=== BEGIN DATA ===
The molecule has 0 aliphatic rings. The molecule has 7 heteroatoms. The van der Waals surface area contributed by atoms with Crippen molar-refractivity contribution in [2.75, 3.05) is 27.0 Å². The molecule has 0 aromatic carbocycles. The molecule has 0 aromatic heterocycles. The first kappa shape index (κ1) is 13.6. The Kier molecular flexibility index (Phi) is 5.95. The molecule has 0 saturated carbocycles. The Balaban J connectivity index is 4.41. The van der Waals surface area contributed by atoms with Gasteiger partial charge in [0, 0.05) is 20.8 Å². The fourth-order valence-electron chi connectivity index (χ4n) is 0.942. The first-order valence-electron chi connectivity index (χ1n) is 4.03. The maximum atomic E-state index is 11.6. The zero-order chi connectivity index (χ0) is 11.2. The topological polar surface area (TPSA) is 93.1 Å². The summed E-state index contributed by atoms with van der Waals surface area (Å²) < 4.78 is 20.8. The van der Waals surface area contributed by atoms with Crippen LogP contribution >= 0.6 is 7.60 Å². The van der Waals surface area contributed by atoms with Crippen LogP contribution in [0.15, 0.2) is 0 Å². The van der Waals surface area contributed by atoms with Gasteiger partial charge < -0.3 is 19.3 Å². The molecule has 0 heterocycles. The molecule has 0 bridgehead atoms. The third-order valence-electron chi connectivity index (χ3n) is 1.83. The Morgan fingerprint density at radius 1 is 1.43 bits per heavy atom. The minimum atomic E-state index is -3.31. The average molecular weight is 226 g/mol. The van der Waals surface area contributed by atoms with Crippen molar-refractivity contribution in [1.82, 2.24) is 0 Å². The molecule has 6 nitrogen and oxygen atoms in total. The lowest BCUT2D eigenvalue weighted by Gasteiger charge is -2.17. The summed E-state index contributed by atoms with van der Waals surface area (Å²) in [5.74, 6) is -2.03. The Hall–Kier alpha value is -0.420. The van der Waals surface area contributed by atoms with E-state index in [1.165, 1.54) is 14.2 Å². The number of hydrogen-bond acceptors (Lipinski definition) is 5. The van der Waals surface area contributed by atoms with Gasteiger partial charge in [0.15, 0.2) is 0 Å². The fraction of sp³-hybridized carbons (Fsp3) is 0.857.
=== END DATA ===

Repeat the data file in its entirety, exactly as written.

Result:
The molecule has 0 aliphatic rings. The molecule has 7 heteroatoms. The van der Waals surface area contributed by atoms with Crippen molar-refractivity contribution in [2.75, 3.05) is 27.0 Å². The molecule has 0 aromatic carbocycles. The molecule has 0 aromatic heterocycles. The first kappa shape index (κ1) is 13.6. The Kier molecular flexibility index (Phi) is 5.95. The molecule has 0 saturated carbocycles. The Balaban J connectivity index is 4.41. The van der Waals surface area contributed by atoms with Gasteiger partial charge in [0, 0.05) is 20.8 Å². The fourth-order valence-electron chi connectivity index (χ4n) is 0.942. The first-order valence-electron chi connectivity index (χ1n) is 4.03. The maximum atomic E-state index is 11.6. The zero-order chi connectivity index (χ0) is 11.2. The topological polar surface area (TPSA) is 93.1 Å². The summed E-state index contributed by atoms with van der Waals surface area (Å²) < 4.78 is 20.8. The van der Waals surface area contributed by atoms with Crippen LogP contribution >= 0.6 is 7.60 Å². The van der Waals surface area contributed by atoms with Crippen LogP contribution in [0.15, 0.2) is 0 Å². The van der Waals surface area contributed by atoms with Gasteiger partial charge < -0.3 is 19.3 Å². The molecule has 0 heterocycles. The molecule has 0 bridgehead atoms. The third-order valence-electron chi connectivity index (χ3n) is 1.83. The Morgan fingerprint density at radius 1 is 1.43 bits per heavy atom. The minimum atomic E-state index is -3.31. The average molecular weight is 226 g/mol. The van der Waals surface area contributed by atoms with Crippen molar-refractivity contribution in [1.82, 2.24) is 0 Å². The molecule has 6 nitrogen and oxygen atoms in total. The lowest BCUT2D eigenvalue weighted by Gasteiger charge is -2.17. The summed E-state index contributed by atoms with van der Waals surface area (Å²) in [5.74, 6) is -2.03. The Hall–Kier alpha value is -0.420. The van der Waals surface area contributed by atoms with E-state index in [1.165, 1.54) is 14.2 Å². The number of hydrogen-bond acceptors (Lipinski definition) is 5. The van der Waals surface area contributed by atoms with Gasteiger partial charge in [0.15, 0.2) is 0 Å². The fraction of sp³-hybridized carbons (Fsp3) is 0.857.